There was a thread in our Facebook group recently that elevated the apparent (and possible lack of) understanding of who non-believers are in the political spectrum of thought. It seemed that not everyone realized that "we" all don't believe the same way, whether we label ourselves atheists, secular humanists, freethinkers or whatever. On top of that, some people may have misconceptions about the non-religious because of their own limited awareness or lack of experience, especially if they have only recently left their religion.

Generally, it is safe to say there are basic perspectives that probably are held by the majority given our more progressive slant. Many people who feel religion should be at the forefront of society rarely if ever "lean left", as they say.

For instance, it is likely that if someone believes in a strong separation of church and state concerning most social and medical issues in our society, chances are they are more liberal than they are conservative. How could they not be? Part of religious group-think is to believe that everyone should accept religion as a part of how decisions are made. And by religion, they mean theirs. And they usually assume you are okay with their religion making these important decisions in your life, too. And that's whether or not you're a member of their religion. It is one of the many blind spots we encounter when we discuss certain topics with religious people.

There also might be various understandings of how secular humanism is defined and how we use this as a value system for everyday life. If a certain part of a definition resonates with one person, they may assume that it will be important to everyone else. And then there could be plain ol' misunderstanding and denial. Sometimes we simply believe the parts that confirm our suspicions and discard the rest. And that makes for another whole can of worms in discussions and is a blog for another day.

This link will give you some idea of how the religiously unaffiliated think politically, but here are the highlights of this crowd: (To be fair, this specific Pew survey does not represent only the non-religious community, but anyone who claims to be "unaffiliated", or not a member of any religion, which is the only category under which we will find non-believers. Only 32% of the people in this survey claim they do not believe in God or are unsure, for example.)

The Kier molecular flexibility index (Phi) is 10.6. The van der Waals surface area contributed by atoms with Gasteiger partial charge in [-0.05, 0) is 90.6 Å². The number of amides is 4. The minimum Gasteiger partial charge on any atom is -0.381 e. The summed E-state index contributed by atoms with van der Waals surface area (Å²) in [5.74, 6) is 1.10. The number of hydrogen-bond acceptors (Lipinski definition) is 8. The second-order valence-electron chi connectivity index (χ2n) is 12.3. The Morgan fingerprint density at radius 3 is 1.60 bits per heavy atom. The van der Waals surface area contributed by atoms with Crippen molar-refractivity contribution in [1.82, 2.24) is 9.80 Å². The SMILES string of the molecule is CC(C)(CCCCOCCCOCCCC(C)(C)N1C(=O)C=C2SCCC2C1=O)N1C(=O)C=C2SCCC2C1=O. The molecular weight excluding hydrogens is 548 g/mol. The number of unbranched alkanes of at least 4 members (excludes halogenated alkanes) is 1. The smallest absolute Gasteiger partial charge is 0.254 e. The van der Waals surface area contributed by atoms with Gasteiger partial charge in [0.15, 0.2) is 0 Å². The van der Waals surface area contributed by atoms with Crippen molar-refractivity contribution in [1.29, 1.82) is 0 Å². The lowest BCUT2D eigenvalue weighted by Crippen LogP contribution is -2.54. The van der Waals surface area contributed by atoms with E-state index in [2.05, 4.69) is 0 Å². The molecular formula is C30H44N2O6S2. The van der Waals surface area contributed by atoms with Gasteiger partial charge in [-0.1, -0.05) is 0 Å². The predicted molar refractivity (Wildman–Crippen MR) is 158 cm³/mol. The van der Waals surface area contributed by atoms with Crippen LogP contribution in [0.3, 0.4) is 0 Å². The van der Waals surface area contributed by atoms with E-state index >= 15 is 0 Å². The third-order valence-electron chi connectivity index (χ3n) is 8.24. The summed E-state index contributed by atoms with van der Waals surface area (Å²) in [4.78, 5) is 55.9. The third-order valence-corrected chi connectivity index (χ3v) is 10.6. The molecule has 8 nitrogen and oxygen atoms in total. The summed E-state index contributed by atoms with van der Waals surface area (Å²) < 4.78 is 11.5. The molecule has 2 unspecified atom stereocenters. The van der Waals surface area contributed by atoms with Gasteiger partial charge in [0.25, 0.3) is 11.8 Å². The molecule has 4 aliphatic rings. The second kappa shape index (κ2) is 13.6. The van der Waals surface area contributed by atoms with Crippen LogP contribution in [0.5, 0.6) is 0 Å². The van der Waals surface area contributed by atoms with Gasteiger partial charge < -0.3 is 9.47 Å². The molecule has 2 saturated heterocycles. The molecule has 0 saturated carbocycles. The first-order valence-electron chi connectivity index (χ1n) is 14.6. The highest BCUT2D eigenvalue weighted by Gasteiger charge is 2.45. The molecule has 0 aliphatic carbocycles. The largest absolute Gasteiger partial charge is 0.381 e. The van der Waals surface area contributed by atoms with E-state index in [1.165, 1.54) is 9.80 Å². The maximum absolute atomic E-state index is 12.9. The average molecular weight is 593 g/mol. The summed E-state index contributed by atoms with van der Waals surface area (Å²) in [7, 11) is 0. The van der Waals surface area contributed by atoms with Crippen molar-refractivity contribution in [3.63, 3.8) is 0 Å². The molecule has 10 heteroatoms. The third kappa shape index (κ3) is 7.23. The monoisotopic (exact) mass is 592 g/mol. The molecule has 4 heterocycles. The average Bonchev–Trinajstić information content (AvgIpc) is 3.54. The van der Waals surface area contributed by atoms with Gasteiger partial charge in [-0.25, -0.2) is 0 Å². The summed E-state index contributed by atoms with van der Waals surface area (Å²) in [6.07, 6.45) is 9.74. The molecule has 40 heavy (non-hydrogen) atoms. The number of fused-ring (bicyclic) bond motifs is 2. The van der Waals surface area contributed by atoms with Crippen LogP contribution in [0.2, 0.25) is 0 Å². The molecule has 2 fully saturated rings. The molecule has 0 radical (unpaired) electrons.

55% lean Democrat
73% consider themselves moderate or liberal
66% believe Government is too involved in morality
69% believe that stricter environmental laws are worth the cost
71% believe that homosexuality should be accepted
70% believe abortion should be legal in all or most cases

None of these specific areas of opinion hits 100%, so it is unwise to assume that everyone in a group will share the same opinion on everything (duh, right?). Still there is a trend to the majority of these people, so if you are a betting man or woman, you should assume that when you join a secular humanist or non-religious group, you will be dealing with people who are more progressive than most on social issues and, depending on the group, have a settled definition of what their brand of non-belief is about.

Does this mean that these people are not willing to consider outside points of view or that they will only consider the black and white arguments of a pet topic? Of course not. But if you disagree in some way after putting an idea out there, it doesn't mean you can't hang out and discuss issues of interest at another time. It just means you may not agree on everything all of the time. Kind of like most situations. Stick around and give it a chance. You might actually like some of the people when you get to know them better and you might have more in common with us than you first thought.